Today we are leaving the orchard. We’ll collect all our gear and arrange it in the truck in a manner that, we hope, will leave us somewhere to sit. We’ll sweep out the little shed in which we’ve camped all these years, lock the door, and drive away.
Endings like this are always bittersweet, a seesawing between looking back and looking forward. We wish we could keep this gorgeous little piece of land, with its mountain views and clear-flowing creek. But we couldn’t care for it well enough when we were living a mere 300 miles away. Getting here several times a year from our new home in Maine is out of the question.
Count the blessings in your life, not the sorrows: I’m not sure which grandmother planted that thought in my head, but it sprouted and keeps trying hard to grow. My parents certainly lived by it. And face it, with the state of the world no one is going to feel sorry for us trading one pretty piece of land for another (though not as pretty) in our newly chosen home. Nor should they.
Still, it hurt like hell this morning when I went down to the creek for the final time, and later as I walked through the rows of trees we’ve grafted and planted here. This is family land. I can’t help worrying that giving it up means weakening my connections to cousins who are still dear to me.
But how silly Jeff and I were to think we could keep an orchard with heritage apple trees (more fragile and finicky than commercial varieties) without using an array of strong chemicals—in our spare time! (If you’d like to read the full comedy of this venture, here’s a blog with the gory details.)
It wasn’t just the black rot and Japanese beetles and round-headed borers that defeated us. Living so far away we couldn’t possibly guard against the world’s most insidious danger, human miscommunication. Two years ago we arrived to find that an orchardist had cut down three beautiful old Stayman trees, thinking they belonged to another cousin whose land he tended. They were huge and priceless and produced some of our favorite apples. But they no longer gave commercial grade fruit, so down they went.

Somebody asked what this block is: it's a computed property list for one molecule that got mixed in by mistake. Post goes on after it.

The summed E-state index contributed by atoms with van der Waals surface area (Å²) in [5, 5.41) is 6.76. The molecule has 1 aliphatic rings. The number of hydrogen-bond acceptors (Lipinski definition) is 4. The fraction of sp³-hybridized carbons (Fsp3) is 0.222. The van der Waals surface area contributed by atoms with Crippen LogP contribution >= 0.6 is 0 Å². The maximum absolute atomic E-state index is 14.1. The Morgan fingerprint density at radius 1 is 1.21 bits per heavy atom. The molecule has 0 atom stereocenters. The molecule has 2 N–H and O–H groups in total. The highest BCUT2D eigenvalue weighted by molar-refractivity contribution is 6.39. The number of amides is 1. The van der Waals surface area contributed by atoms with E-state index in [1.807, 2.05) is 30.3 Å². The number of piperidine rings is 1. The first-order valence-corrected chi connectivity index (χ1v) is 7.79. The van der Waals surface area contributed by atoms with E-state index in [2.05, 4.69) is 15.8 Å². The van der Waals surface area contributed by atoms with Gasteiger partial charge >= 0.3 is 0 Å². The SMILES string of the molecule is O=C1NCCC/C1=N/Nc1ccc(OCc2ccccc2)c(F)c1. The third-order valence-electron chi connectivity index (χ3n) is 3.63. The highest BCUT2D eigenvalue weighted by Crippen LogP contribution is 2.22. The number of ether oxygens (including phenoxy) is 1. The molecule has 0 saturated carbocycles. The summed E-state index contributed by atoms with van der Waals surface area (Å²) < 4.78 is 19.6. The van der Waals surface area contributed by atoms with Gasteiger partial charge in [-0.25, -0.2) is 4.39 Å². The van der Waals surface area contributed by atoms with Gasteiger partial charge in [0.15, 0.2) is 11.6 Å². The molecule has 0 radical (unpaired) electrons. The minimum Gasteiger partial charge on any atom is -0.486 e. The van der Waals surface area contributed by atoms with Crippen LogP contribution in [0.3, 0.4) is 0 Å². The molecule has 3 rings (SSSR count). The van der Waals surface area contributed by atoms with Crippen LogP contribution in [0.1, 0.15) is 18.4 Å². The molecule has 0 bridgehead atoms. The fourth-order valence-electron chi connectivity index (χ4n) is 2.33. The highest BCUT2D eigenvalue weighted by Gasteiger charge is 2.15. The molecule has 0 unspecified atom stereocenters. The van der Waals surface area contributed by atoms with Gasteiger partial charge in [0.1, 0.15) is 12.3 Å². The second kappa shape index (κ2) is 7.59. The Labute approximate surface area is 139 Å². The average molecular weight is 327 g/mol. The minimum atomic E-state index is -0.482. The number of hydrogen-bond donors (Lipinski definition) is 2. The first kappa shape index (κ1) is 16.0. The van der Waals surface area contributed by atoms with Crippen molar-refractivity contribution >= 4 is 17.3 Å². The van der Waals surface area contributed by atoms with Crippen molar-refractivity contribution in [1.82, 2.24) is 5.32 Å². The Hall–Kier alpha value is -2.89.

This time, returning after a five-month absence, we discovered that the same orchardist had done some pruning for us, as a favor. Where the lush heritage trees we’d tended for years had stood, we found severely topped trees we barely recognized. It was like looking at battered war victims, or amputees.
For months I’ve worried about what will happen to our trees when we leave, not just the apples but the poplars and sourwoods and cucumber magnolias that line the creek and have sheltered us for two decades. The thought of them somehow coming to harm makes my stomach flip. But a few weeks ago, as if in a dream, I thought I heard them speak to me. Something whispered in my ear, at any rate. It said, “What makes you think you have the power to protect us, or that we depend on you? We’ll do fine. Go live your life.” The voice of God, perhaps, vocalizing the sentiment of trees? It seemed completely crazy, except that what it conveyed was so sane.
This whirling dance of life isn’t something we can control. As I looked in horror at our newly pruned trees, I knew it was time for me to let the orchard go. Even the most severely pruned will likely survive and prosper, though in a different way—a less natural way—than we’d hoped. I turned from them and walked among the younger trees, many of which Jeff and I had created with sprouts from those older trees. I was amazed to see how big they’d gotten, and how strong. They are the future. I helped make them what they are. But I am not the center of their universe, nor they of mine.
So I lean again into a lesson I’ve learned so, so many times. All I can do is put my own goodness into the world. I diminish its power when I try to control how others react to it—or try to control anything, really. The miracles only come when I step away and allow them to.
As the day wears on, I let myself mourn for the orchard. I wallow in the sadness, I feel it to my very core—and suddenly I know I have the strength to slough off this skin of sorrow. I cry until I feel emptied, because that cleansing is a requisite step. And then I walk along the creek and the rows of trees one last time. I help Jeff shove the last things into the truck, sweep the shed floor, lock up and, looking toward the future, drive away.